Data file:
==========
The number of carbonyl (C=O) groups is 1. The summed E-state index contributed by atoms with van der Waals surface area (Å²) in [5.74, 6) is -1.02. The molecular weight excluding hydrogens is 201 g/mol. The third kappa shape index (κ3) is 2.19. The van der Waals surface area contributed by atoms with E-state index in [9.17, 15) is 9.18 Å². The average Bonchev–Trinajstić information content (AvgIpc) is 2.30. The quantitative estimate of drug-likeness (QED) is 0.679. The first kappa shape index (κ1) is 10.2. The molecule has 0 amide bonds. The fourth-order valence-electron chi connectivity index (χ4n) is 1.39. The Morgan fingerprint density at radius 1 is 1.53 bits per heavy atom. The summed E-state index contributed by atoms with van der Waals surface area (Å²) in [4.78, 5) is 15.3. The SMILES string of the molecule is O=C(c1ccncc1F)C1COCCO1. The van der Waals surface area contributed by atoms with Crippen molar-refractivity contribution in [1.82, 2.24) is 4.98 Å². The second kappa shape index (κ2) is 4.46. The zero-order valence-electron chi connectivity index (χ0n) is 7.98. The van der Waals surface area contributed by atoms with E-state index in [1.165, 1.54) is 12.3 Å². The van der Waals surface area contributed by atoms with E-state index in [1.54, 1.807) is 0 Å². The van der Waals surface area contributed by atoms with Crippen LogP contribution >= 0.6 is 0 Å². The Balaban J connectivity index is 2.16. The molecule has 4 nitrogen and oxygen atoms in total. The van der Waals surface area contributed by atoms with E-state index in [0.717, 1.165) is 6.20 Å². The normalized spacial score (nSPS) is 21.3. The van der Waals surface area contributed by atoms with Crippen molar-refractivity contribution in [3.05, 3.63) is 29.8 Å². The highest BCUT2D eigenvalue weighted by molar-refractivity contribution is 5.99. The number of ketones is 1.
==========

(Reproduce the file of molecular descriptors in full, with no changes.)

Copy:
The number of carbonyl (C=O) groups is 1. The summed E-state index contributed by atoms with van der Waals surface area (Å²) in [5.74, 6) is -1.02. The molecular weight excluding hydrogens is 201 g/mol. The third kappa shape index (κ3) is 2.19. The van der Waals surface area contributed by atoms with E-state index in [9.17, 15) is 9.18 Å². The average Bonchev–Trinajstić information content (AvgIpc) is 2.30. The quantitative estimate of drug-likeness (QED) is 0.679. The first kappa shape index (κ1) is 10.2. The molecule has 0 amide bonds. The fourth-order valence-electron chi connectivity index (χ4n) is 1.39. The Morgan fingerprint density at radius 1 is 1.53 bits per heavy atom. The summed E-state index contributed by atoms with van der Waals surface area (Å²) in [4.78, 5) is 15.3. The SMILES string of the molecule is O=C(c1ccncc1F)C1COCCO1. The van der Waals surface area contributed by atoms with Crippen molar-refractivity contribution in [1.82, 2.24) is 4.98 Å². The second kappa shape index (κ2) is 4.46. The zero-order valence-electron chi connectivity index (χ0n) is 7.98. The van der Waals surface area contributed by atoms with E-state index in [1.165, 1.54) is 12.3 Å². The van der Waals surface area contributed by atoms with E-state index in [1.54, 1.807) is 0 Å². The van der Waals surface area contributed by atoms with Crippen LogP contribution >= 0.6 is 0 Å². The Balaban J connectivity index is 2.16. The molecule has 4 nitrogen and oxygen atoms in total. The van der Waals surface area contributed by atoms with E-state index in [0.717, 1.165) is 6.20 Å². The normalized spacial score (nSPS) is 21.3. The van der Waals surface area contributed by atoms with Crippen molar-refractivity contribution in [3.05, 3.63) is 29.8 Å². The highest BCUT2D eigenvalue weighted by molar-refractivity contribution is 5.99. The number of ketones is 1.